Yet again, I had a good time at hodgson downs last weekend. I tell you, that mob spoil it for this Ngukurr mob by being so nice.
Alawa classes went well. I got in too late to do anything on Thursday but Friday we had a class that went well. I didn’t think it would because there was a community meeting on and I thought everyone would want to be there. But the two old men I work with to teach Alawa are so dedicated, they both rocked up after I thought I’d have to try and do something on my own. We ended up running a pretty good class. Some of the kids are actually getting into it. Their teacher made them make a little ‘pocket book’ that says on the front “Nanjal yemberli?” (what are you doing?). Then they stuck in a photo of one of the old men telling a Dreaming story. Then the old men put the caption to the photo which goes:
“Ninda ngemberli wulunga Wuradbunggu-yi, gada arrganya, ala murru Yilayi, Wanggurlayi, yil-jijan yil-murrgu”
which I translated (hopefully accurately) as
“I’m telling you mob about the Quiet Snake, where it travelled, and also the Night Owl and the Crow, three Dreamings.”
Neat, huh? And today I realised that there was only one word I needed to ask old A for the meaning… haha… smarty britches me.
Prior to the Alawa class I’d been asked by my lambarra C - also manager of the local football team the Nurralingi Tigers - to drive him and some others in for the Friday night game in Katherine. I was glad to because I like going to the footy and I like that mob, and my good mate, my banji J, was also coming with us.
Well, the Tigers were playing the only munanga team in the competition, the Tindal Magpies, the team from the local airforce base. They’re both at or near the bottom of the table. Both teams are so different though (not only in skin colour!). The Hodgson Downs mob are all smaller, leaner, faster and more skillful while the RAAFie mob are all about a foot taller, much bigger and play differently. It was a good game… especially cuz the Tigers won! …for the first time this year! I was so happy… they’ve been consistently messing up this year and I was so worried they’d do it again, but no. Go Tigers. Afterwards, I hung out with my banji J which was great because he doesn’t drink or anything so I had a quiet and healthy Friday night.
Me and my banji have talked about going out camping for ages but I was always somewhere else or too busy or too tired. But Saturday morning we headed back to Hodgson Downs (after shopping and avoiding humbug) and when we got back we collected a few guys and they took me to Bella Glen to camp out for the night.
It was really good. I’d been there before but it was fun to go there to camp and to go there with only young guys (all around 20). I tell you, it was so interesting to find out what they talk about round the camp fire. I ended up being pretty quiet and felt a bit on the outer, but only cuz I only knew a handful of the people they were talking about and also cuz I missed half the jokes cuz the colloquial Kriol was coming thick and fast. After making a fire, boiling tea and cooking up tinned meals to eat with bread we settled down to sleep under the stars. So nice. But bloody cold too. And in the middle of the night I woke up to the horrible discomfort of having a bug right inside my ear. I could hear and feel it crawling around. I was still half asleep and it must have crawled out not long after it went in because my trauma only lasted maybe 15 minutes.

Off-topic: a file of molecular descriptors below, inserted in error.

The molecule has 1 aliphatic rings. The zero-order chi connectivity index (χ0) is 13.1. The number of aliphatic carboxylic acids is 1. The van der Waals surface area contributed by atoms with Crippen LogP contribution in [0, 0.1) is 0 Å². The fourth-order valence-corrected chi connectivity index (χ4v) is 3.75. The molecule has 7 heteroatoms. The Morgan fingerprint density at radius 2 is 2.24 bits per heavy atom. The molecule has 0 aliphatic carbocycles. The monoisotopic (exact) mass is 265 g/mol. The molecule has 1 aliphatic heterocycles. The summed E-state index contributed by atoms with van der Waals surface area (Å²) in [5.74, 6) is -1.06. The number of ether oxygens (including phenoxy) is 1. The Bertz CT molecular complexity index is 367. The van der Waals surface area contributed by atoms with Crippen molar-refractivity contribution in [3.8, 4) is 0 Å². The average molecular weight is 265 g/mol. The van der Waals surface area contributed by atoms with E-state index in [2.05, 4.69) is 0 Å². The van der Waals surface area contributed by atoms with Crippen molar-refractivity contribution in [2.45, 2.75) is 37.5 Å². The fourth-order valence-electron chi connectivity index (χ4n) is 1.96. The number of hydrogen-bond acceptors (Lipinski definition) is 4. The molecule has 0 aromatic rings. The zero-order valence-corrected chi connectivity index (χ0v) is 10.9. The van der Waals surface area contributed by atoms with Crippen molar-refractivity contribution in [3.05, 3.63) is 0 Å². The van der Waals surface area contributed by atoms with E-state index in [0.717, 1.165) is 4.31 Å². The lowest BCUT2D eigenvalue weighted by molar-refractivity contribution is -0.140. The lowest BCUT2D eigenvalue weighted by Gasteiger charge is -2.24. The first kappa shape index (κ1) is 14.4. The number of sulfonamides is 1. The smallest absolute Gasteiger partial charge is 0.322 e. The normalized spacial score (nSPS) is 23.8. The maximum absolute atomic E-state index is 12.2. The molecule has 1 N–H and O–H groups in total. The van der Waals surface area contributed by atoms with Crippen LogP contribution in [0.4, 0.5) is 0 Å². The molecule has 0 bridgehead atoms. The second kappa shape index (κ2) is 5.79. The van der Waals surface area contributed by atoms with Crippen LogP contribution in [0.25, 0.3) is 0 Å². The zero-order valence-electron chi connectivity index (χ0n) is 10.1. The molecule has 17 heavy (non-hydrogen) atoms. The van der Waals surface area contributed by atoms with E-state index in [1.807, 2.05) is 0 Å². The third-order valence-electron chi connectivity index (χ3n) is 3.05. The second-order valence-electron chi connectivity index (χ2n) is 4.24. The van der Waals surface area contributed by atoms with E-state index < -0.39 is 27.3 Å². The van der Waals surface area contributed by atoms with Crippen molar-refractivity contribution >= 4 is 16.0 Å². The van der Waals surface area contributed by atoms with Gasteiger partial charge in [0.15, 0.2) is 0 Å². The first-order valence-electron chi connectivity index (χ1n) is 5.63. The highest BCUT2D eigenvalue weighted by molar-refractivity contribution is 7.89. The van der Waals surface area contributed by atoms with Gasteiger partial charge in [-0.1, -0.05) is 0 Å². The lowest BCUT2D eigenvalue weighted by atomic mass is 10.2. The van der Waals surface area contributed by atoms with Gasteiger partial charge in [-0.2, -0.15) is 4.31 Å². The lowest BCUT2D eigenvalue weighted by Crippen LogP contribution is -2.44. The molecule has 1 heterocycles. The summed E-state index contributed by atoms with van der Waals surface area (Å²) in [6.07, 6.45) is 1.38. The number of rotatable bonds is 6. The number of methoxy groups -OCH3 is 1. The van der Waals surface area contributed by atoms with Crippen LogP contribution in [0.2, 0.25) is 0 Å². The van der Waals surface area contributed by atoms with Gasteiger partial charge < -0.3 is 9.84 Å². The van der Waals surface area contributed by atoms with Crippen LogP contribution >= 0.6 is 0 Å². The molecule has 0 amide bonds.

In the morning we drank more tea, ate brekky (tinned beef mixed with spaghetti on toast) and then went for a walk around the place, which is actually a beautiful waterhole in a little gorge. We climbed the sides of the gorge (nothing too steep) and explored, then swam, then headed back about midday. It was great.
I was thinking today about camping out. I’m a bit proud at how acclimatised I’ve become to being out here. I was happy sleeping under the stars, happy being dirty, happy eating dinner out of a tin that had been heated on the fire, happy drinking tea out of a cut-in-half OJ bottle I’d found on the ground, happy being around these guys and happy that they felt they could be themselves with me there. I mean, none of those things are remarkable, but they’re nothing I would have been doing a year ago with any ease.
Oh and being a linguist, I couldn’t help being with these guys and wondering about what kind of place their traditional language has in their lives. Just as I was beginning to realise it has no place, my little banji A (all of 14) sprouts up with the Alawa word for ‘west’ (lurrunggadi) when we were talking about which way the sun went down. haha. He almost knew all the other directions too and was actually trying really hard to remember them. Of course, after that, the conversation went back to something like girls or kung-fu movies but still…
Going back to Ngukurr after camping out I realised why it was so nice hanging out with these guys. They didn’t whinge and they didn’t rely on me to do anything for them. I just can’t imagine that happening if it had been people from Ngukurr instead of Hodgson Downs.